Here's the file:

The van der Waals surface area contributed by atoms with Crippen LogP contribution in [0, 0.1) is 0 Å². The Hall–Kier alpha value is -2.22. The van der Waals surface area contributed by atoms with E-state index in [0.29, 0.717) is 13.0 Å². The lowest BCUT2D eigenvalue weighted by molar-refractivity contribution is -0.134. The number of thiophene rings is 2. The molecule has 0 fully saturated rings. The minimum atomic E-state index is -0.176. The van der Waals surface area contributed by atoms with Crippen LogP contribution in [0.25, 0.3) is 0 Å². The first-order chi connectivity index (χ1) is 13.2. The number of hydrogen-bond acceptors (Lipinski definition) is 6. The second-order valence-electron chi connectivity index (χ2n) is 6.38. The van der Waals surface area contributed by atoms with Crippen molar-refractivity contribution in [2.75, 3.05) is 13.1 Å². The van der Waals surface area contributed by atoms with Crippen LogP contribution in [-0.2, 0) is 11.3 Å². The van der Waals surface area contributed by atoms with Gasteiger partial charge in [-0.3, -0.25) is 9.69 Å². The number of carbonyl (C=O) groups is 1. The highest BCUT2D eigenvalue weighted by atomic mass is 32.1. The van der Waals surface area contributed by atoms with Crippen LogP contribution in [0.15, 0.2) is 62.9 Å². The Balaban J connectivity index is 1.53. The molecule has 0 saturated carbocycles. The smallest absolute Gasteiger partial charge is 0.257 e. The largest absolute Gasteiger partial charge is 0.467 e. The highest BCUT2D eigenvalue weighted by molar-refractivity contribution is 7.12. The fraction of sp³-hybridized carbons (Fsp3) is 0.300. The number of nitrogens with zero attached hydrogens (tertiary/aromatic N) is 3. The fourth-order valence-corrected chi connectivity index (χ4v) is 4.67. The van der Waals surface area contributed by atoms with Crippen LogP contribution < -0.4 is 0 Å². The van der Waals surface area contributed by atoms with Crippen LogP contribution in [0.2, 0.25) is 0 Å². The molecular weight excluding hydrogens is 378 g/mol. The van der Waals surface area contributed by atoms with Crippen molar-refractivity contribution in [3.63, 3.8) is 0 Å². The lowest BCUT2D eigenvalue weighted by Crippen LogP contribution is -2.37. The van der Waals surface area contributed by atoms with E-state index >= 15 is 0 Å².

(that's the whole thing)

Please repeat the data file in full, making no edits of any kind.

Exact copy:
The van der Waals surface area contributed by atoms with Crippen LogP contribution in [0, 0.1) is 0 Å². The Hall–Kier alpha value is -2.22. The van der Waals surface area contributed by atoms with E-state index in [0.29, 0.717) is 13.0 Å². The lowest BCUT2D eigenvalue weighted by molar-refractivity contribution is -0.134. The number of thiophene rings is 2. The molecule has 0 fully saturated rings. The minimum atomic E-state index is -0.176. The van der Waals surface area contributed by atoms with Crippen LogP contribution in [0.25, 0.3) is 0 Å². The first-order chi connectivity index (χ1) is 13.2. The number of hydrogen-bond acceptors (Lipinski definition) is 6. The second-order valence-electron chi connectivity index (χ2n) is 6.38. The van der Waals surface area contributed by atoms with Crippen molar-refractivity contribution in [2.75, 3.05) is 13.1 Å². The van der Waals surface area contributed by atoms with Crippen LogP contribution in [-0.2, 0) is 11.3 Å². The van der Waals surface area contributed by atoms with Gasteiger partial charge in [-0.3, -0.25) is 9.69 Å². The number of carbonyl (C=O) groups is 1. The highest BCUT2D eigenvalue weighted by atomic mass is 32.1. The van der Waals surface area contributed by atoms with Crippen LogP contribution in [0.15, 0.2) is 62.9 Å². The Balaban J connectivity index is 1.53. The molecule has 0 saturated carbocycles. The smallest absolute Gasteiger partial charge is 0.257 e. The largest absolute Gasteiger partial charge is 0.467 e. The highest BCUT2D eigenvalue weighted by molar-refractivity contribution is 7.12. The fraction of sp³-hybridized carbons (Fsp3) is 0.300. The number of nitrogens with zero attached hydrogens (tertiary/aromatic N) is 3. The fourth-order valence-corrected chi connectivity index (χ4v) is 4.67. The van der Waals surface area contributed by atoms with Crippen LogP contribution < -0.4 is 0 Å². The van der Waals surface area contributed by atoms with Crippen LogP contribution in [0.2, 0.25) is 0 Å². The molecular weight excluding hydrogens is 378 g/mol. The van der Waals surface area contributed by atoms with Crippen molar-refractivity contribution in [3.63, 3.8) is 0 Å². The lowest BCUT2D eigenvalue weighted by Crippen LogP contribution is -2.37. The van der Waals surface area contributed by atoms with E-state index >= 15 is 0 Å².